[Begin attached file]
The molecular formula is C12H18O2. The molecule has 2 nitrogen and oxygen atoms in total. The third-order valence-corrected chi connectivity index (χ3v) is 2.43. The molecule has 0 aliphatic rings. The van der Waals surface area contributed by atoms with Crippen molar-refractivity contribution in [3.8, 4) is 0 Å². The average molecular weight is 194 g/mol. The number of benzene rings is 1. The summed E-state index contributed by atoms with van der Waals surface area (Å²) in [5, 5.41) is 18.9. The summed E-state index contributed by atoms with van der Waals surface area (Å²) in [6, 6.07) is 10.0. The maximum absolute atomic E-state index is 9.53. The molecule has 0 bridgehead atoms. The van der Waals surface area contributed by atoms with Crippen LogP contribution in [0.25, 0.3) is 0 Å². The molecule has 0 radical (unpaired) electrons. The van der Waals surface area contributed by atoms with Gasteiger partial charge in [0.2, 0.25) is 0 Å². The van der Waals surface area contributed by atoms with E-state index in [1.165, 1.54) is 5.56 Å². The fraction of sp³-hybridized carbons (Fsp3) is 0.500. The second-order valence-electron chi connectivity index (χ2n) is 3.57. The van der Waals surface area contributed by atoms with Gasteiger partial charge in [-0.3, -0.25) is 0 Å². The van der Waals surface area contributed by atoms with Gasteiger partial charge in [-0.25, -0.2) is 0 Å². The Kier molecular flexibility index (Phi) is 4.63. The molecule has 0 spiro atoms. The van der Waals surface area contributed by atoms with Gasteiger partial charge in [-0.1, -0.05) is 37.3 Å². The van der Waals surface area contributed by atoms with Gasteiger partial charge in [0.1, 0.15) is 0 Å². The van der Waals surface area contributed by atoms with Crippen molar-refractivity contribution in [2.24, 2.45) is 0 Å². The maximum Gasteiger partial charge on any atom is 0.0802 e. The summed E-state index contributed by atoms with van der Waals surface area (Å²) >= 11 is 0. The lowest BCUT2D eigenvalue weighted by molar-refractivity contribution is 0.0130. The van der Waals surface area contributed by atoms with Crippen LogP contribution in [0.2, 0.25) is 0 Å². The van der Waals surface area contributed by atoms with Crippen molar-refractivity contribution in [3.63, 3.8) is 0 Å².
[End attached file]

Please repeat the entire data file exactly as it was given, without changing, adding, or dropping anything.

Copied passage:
The molecular formula is C12H18O2. The molecule has 2 nitrogen and oxygen atoms in total. The third-order valence-corrected chi connectivity index (χ3v) is 2.43. The molecule has 0 aliphatic rings. The van der Waals surface area contributed by atoms with Crippen molar-refractivity contribution in [3.8, 4) is 0 Å². The average molecular weight is 194 g/mol. The number of benzene rings is 1. The summed E-state index contributed by atoms with van der Waals surface area (Å²) in [5, 5.41) is 18.9. The summed E-state index contributed by atoms with van der Waals surface area (Å²) in [6, 6.07) is 10.0. The maximum absolute atomic E-state index is 9.53. The molecule has 0 bridgehead atoms. The van der Waals surface area contributed by atoms with Crippen LogP contribution in [0.25, 0.3) is 0 Å². The molecule has 0 radical (unpaired) electrons. The van der Waals surface area contributed by atoms with Gasteiger partial charge in [0.2, 0.25) is 0 Å². The van der Waals surface area contributed by atoms with E-state index in [1.165, 1.54) is 5.56 Å². The fraction of sp³-hybridized carbons (Fsp3) is 0.500. The second-order valence-electron chi connectivity index (χ2n) is 3.57. The van der Waals surface area contributed by atoms with Gasteiger partial charge in [-0.3, -0.25) is 0 Å². The van der Waals surface area contributed by atoms with Gasteiger partial charge in [-0.25, -0.2) is 0 Å². The Kier molecular flexibility index (Phi) is 4.63. The molecule has 0 spiro atoms. The van der Waals surface area contributed by atoms with Gasteiger partial charge in [-0.1, -0.05) is 37.3 Å². The van der Waals surface area contributed by atoms with Gasteiger partial charge in [0.1, 0.15) is 0 Å². The van der Waals surface area contributed by atoms with Crippen molar-refractivity contribution in [2.24, 2.45) is 0 Å². The maximum Gasteiger partial charge on any atom is 0.0802 e. The summed E-state index contributed by atoms with van der Waals surface area (Å²) >= 11 is 0. The lowest BCUT2D eigenvalue weighted by molar-refractivity contribution is 0.0130. The van der Waals surface area contributed by atoms with Crippen LogP contribution in [0.2, 0.25) is 0 Å². The van der Waals surface area contributed by atoms with Crippen molar-refractivity contribution in [3.63, 3.8) is 0 Å².